Today I'm sitting at my desk trying to help one client decide between butternut or alder cabinets in the kitchen and sandstone or soapstone on the counters. I'm surrounded by fabric samples for another client who wants to turn the first floor of her house into one beautiful, open living space. Over in the corner are tile samples, stacked up, waiting for another client who is remodeling her entire home, including six bathrooms.
But I've pushed it all aside because I can't stop thinking about the Obama's dog!
Move over, Rover. Now that the Obamas are in the White House, the family will have to make a lot of adjustments in their new home. But perhaps the biggest adjustment is trying to figure out how their new dog will fit into their lives and their space. Will the dog be allowed to sleep in the Lincoln Bedroom or will he be in a pet-friendly crate in the West Wing? Will he be allowed to graze under the family dining table, or will his bowl of food and water be locked into a certain spot in the White House kitchen? Can he jump up on the furniture? If so, some serious design decisions have to be made-fast!
I have my own blind spot in this regard (two Labradors), but it does amaze me that people have spectacular kitchens, stainless steel temples of cleanliness, swabbed down with anti-bacterial soap-but there's cat hair on the counter, a box of kitty litter on the floor and a bowl with Fancy Feast Tuna Delight reeking in the corner. I have designed some beautiful kitchens, only to come back months later and see that they are now overrun by Fido.
And I think that homeowners are oblivious to this, blinded with love of their pets. So I would like to break through this blind spot and tell people that they can still love their pet, cuddle with their pet, but at the same time provide appropriate pet accommodations.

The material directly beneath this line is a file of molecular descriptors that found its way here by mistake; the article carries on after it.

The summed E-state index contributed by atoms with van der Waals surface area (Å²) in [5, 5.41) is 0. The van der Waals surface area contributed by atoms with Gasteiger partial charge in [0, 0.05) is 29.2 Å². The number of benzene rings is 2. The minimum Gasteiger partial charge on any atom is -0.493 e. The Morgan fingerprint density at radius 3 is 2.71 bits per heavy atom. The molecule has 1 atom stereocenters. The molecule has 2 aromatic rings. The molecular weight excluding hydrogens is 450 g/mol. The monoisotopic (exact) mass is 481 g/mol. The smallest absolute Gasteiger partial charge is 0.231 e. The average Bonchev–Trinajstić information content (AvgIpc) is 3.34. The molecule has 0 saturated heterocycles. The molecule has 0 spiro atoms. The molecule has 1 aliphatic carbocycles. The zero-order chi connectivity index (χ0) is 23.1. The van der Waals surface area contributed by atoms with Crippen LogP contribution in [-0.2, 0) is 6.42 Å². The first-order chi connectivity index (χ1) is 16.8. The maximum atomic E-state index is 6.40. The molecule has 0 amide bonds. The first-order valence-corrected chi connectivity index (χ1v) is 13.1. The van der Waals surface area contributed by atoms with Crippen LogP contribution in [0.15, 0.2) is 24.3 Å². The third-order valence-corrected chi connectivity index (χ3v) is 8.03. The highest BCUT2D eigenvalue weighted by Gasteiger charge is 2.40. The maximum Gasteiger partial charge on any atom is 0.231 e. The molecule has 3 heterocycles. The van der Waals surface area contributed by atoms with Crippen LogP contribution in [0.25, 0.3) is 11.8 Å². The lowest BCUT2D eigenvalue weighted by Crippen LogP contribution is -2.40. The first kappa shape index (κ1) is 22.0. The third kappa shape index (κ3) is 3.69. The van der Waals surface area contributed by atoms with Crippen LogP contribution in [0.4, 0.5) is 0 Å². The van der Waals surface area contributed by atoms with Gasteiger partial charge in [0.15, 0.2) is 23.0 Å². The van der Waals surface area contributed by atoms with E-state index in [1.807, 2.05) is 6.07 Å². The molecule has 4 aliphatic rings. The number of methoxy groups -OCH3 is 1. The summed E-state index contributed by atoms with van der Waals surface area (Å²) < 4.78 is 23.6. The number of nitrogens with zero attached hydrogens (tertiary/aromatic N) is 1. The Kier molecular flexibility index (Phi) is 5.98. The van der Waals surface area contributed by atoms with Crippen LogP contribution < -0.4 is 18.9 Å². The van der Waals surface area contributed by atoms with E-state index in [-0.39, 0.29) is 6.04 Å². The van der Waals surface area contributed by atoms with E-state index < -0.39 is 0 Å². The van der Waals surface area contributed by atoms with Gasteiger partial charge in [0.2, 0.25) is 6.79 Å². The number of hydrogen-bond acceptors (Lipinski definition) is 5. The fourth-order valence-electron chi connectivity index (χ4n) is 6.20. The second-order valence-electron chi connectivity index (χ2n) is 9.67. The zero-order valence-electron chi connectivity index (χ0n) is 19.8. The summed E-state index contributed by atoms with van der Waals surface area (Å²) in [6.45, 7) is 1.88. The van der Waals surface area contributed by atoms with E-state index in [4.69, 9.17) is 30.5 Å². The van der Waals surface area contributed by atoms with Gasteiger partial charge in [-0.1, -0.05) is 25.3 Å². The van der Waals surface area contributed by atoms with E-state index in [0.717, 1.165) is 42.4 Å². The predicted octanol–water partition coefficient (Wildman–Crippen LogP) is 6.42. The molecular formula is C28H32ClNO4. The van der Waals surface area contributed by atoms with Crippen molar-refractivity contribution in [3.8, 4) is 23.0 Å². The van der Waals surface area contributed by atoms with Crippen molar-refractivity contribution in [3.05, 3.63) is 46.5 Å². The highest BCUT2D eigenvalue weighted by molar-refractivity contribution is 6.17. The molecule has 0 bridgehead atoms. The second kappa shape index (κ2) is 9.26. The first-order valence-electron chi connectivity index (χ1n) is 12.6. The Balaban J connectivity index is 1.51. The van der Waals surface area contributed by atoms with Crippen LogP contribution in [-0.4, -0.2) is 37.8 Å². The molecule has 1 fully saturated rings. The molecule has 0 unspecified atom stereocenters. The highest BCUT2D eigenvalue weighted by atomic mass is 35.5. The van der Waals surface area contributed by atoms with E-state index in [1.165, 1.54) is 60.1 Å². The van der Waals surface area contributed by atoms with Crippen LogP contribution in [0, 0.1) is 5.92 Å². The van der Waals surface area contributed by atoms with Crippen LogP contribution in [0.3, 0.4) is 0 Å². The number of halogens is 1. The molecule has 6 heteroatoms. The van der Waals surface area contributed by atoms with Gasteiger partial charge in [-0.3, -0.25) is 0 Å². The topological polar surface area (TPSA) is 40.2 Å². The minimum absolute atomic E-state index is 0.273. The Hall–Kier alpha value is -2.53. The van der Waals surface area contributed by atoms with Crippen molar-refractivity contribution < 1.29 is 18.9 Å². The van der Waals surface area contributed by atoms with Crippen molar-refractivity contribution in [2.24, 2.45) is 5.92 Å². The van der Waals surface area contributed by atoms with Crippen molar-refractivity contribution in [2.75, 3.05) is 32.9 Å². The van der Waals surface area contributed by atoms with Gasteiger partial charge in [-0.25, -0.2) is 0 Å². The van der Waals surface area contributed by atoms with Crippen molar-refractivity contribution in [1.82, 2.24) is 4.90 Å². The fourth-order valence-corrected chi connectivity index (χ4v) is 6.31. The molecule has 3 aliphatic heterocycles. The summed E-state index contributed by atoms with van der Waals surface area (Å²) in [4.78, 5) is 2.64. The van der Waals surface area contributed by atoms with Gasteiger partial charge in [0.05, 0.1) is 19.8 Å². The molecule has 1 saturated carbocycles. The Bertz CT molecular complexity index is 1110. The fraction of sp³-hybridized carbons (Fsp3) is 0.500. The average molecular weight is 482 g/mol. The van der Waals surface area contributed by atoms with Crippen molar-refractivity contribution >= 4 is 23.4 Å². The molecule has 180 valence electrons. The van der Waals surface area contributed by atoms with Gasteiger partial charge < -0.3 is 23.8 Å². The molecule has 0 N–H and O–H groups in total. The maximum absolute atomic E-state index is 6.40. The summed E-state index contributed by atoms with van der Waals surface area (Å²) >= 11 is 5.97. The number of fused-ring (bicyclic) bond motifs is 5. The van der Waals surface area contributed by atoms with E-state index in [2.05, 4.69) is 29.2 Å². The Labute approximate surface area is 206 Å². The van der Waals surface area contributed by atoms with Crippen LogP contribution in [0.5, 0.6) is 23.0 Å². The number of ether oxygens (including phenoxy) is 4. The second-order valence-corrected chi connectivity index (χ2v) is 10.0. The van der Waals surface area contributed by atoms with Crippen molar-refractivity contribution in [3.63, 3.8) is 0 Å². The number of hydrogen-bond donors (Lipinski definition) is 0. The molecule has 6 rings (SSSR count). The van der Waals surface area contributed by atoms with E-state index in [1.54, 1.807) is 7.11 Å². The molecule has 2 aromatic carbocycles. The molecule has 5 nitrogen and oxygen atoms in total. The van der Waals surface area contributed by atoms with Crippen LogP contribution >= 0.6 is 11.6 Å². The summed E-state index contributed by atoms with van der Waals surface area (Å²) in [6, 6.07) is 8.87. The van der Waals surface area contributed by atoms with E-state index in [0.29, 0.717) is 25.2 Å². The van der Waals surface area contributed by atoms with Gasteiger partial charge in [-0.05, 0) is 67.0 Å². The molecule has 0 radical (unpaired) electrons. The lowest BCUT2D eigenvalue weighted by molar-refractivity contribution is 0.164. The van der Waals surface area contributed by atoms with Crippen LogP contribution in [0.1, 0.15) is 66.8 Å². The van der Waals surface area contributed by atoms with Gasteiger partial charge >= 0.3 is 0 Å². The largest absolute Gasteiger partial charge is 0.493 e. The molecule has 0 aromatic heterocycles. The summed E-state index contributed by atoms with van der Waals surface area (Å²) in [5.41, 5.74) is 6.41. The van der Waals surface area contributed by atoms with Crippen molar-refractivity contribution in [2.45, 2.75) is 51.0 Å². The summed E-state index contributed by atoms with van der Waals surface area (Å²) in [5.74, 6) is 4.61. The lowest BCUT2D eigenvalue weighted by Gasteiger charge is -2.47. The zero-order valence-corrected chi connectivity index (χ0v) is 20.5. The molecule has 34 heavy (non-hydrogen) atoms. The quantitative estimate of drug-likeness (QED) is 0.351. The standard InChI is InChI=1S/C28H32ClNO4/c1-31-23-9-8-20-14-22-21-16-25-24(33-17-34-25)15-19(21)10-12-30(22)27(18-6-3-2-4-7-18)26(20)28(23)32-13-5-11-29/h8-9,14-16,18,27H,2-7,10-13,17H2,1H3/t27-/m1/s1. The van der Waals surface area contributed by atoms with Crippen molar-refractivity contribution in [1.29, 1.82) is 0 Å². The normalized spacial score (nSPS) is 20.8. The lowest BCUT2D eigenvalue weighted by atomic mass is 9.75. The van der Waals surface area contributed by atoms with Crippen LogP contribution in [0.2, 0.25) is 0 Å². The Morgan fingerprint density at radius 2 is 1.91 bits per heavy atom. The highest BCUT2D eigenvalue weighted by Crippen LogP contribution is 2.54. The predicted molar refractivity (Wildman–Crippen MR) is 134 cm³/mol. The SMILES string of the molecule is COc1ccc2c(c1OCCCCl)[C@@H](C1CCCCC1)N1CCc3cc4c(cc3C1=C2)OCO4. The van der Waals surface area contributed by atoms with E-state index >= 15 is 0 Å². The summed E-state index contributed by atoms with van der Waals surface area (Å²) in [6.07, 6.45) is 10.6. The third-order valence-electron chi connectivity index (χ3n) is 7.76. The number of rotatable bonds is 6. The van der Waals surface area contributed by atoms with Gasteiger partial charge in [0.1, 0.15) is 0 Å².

Let's begin with getting clever with the litter boxes. I know your adorable kitty needs to have access but that doesn't mean your guests have to trip over it to get to the bathroom. Tuck it into the floor of a cabinet and cut an access hole in the cabinet door. Or at least put the litter box on a tile floor for easy clean up. And it's always best in a well-aerated room.
If your pets are anything like mine they believe sleeping on the floor is for a much lower species. So on their favorite chair or couch try Crypton Super Fabric (my favorite is "Hound in the Round"!).
Why walk to fill the water bowl? Create a dog niche with a tile back and a single faucet. In most cities if its only cold water, a drain will not be required but double check with your local codes.
If you have more than one pet have a pull-out for food for each one. They may eat the same food now but as they age their needs will change. And for all the STUFF that we acquire owning a pet, organize yourself by putting a label on baskets for "toys", "leashes", "treats".
All of this organizing and planning may help the Obamas manage their new dog. But let's face it. Dogs like to seek out the alpha male in the house. So don't be surprised if you see the new pet hanging out under the desk in the Oval Office!
You can find me most days at my design studio, Hub of the House Kitchens and Interiors by Carla Smith, on Robertson Boulevard in Los Angeles.